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Looking for a destination to put you in contact with nature and avoid crowds, but with something special? Enjoy the moment to explore a different side of Greece.

Greece is a synonym for paradisal islands buzzing with people and parties, breathtaking beaches and views. However, with the new normal demanding no parties and social distancing, we wander in different terrain to explore this rocky highland country’s mountainsides. You might not find high-end, luxurious resorts, but it will certainly be a sumptuous experience.

The best way to explore these hidden escapes is to land in Athens at the Eleftherios Venizelos Airport and rent a car. Roads are well signed and of good quality, with some tolls along the way. Get ready to experience a road trip with some breathtaking views from time to time. If you are heading to Kalavryta, make a stop at the Corinth Canal, which separates the Peloponnese from the Greek mainland, for a memorable photo.


A mountainous town on the northern side of the Peloponnese, Kalavryta is historically known for a cruel massacre during World War II when Nazi troops killed the entire male population. And History was written in this small town. At the Monastery of Agia Lavra, the Greek Revolution against the Ottoman Empire was declared, and the place stands now as a symbol of freedom.

Nowadays, the picturesque town has other attractions for your must-visit list. Due to its proximity to the ski centre on the slopes of Mount Helmos, it becomes a favourite destination during winter. Hiking is another sport activity; while sightseeing, you can spot the Monastery of Mega Spileo, which was carved against the rocky mountain walls. Another great spot is the Cave of the Lakes, a natural creation divided into three caves connected by corridors surrounded by stalactite and stalagmite formations. The cave houses a 2,000m-long underground river (but you can only walk 500m) which forms many small lakes. You may want to just spend a day in town, or you can opt to leave your car down in Diakofto and get a cog train (the Odontotos railway) to reach Kalavryta. The scenic route is 22km long and takes one hour.

It goes from sea level to 700m high; considering that it was built at the end of the 19th century (1885-1895), the racks were an engineering innovation. The train cuts through Vouraikos Gorge’s steep slopes, tunnels, bridges, and plane trees with a stop to admire the Monastery of Mega Spileo. It is considered one of the most scenic train routes in Greece.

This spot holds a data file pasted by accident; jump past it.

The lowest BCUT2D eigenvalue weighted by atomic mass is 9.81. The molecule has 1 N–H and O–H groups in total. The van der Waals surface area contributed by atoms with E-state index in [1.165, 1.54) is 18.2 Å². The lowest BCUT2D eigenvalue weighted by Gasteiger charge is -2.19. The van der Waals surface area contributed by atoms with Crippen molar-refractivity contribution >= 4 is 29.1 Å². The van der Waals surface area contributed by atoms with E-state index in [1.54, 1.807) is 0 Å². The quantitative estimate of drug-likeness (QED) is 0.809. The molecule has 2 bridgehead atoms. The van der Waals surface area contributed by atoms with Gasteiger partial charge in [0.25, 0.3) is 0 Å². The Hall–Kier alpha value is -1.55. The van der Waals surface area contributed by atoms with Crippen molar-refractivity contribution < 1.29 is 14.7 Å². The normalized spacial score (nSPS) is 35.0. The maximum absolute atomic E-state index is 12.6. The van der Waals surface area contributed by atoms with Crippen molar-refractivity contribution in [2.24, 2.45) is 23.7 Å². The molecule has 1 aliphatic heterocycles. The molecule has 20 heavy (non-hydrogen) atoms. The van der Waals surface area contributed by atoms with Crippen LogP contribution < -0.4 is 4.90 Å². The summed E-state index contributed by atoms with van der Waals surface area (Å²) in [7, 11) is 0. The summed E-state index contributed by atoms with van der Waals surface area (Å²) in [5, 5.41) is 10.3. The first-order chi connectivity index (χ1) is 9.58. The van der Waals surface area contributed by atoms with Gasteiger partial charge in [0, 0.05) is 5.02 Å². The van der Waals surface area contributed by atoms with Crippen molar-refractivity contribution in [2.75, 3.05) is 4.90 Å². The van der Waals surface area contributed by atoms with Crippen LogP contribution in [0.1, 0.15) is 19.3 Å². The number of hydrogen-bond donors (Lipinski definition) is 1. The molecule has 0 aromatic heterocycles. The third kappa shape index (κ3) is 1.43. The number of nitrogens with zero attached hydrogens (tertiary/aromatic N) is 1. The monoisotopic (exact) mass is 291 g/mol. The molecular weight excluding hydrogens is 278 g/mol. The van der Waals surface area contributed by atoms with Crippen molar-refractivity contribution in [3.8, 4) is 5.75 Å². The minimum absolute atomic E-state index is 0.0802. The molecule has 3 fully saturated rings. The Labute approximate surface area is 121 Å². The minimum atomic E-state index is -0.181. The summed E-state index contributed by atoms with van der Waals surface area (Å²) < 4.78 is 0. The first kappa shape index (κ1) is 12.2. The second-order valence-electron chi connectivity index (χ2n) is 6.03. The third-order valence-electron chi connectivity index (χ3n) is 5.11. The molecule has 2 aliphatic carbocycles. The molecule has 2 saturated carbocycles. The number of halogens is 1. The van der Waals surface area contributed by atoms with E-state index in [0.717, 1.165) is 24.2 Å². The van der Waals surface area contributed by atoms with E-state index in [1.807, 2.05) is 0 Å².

Referred to as the winter Mykonos, Arachova is in a hilly area, only two-anda-half hours’ drive from Athens. Built at an altitude of 980 metres, Arachova stands on the slopes of Mount Parnassus, only 8km from the archaeological site of Delphi, the centre of the world, according to Greek mythology. Despite being a favourite spot during the cold months (for its proximity to the ski centre), the village exudes a particular charm during the rest of the year. Its traditional tavernas, restaurants, and bars offer comforting local cuisine to the delight of tourists.

One of the activities to be found there is hiking in the mountains surrounding the town. A 5.5km uphill walk from Arachova brings you to the Corycian Cave, and a section of the European E4 trail (one of the 12 European longdistance paths that start in Spain and end in Cyprus) runs from the cave to the archaeological site of Delphi. The Delphic landscape surrounds the hiking path. The view towards the Crissaean Gulf and beyond to the Peloponnese mountain peaks will be imprinted in your memory forever.


The distance from Athens to the UNESCO World Heritage site of Meteora is about 360km. The destination is the location of the hanging monasteries with breathtaking sunsets we can see all over the internet. The six existing monasteries are built on immense natural pillars and hill-like rounded boulders that dominate the area.

You can’t stay overnight in the monasteries; you have to book a hotel in Kalabaka or in the small village of Kastraki, which is closer to Meteora. However, during the day, the monasteries are open for visitation (please refer to Covid-19 rules before booking your trip). And you can visit more than one. Some are exclusive for men or women, and others accept both visitors. Don’t forget that appropriate clothing for everyone is required to enter the monastery premises.

Sleeveless tops and T-shirts are prohibited, and all shorts and skirts must be below the knee; rules are for both men and women. Meteora is a unique area full of impressive and massive rock formations that were shaped millions of years ago. Over the years, the rocks have been changed by the actions of wind, rain and all the natural phenomena in the region. The area surrounding the monastries is the perfect landscape to hike along the pre-determined paths for an outdoor adventure.

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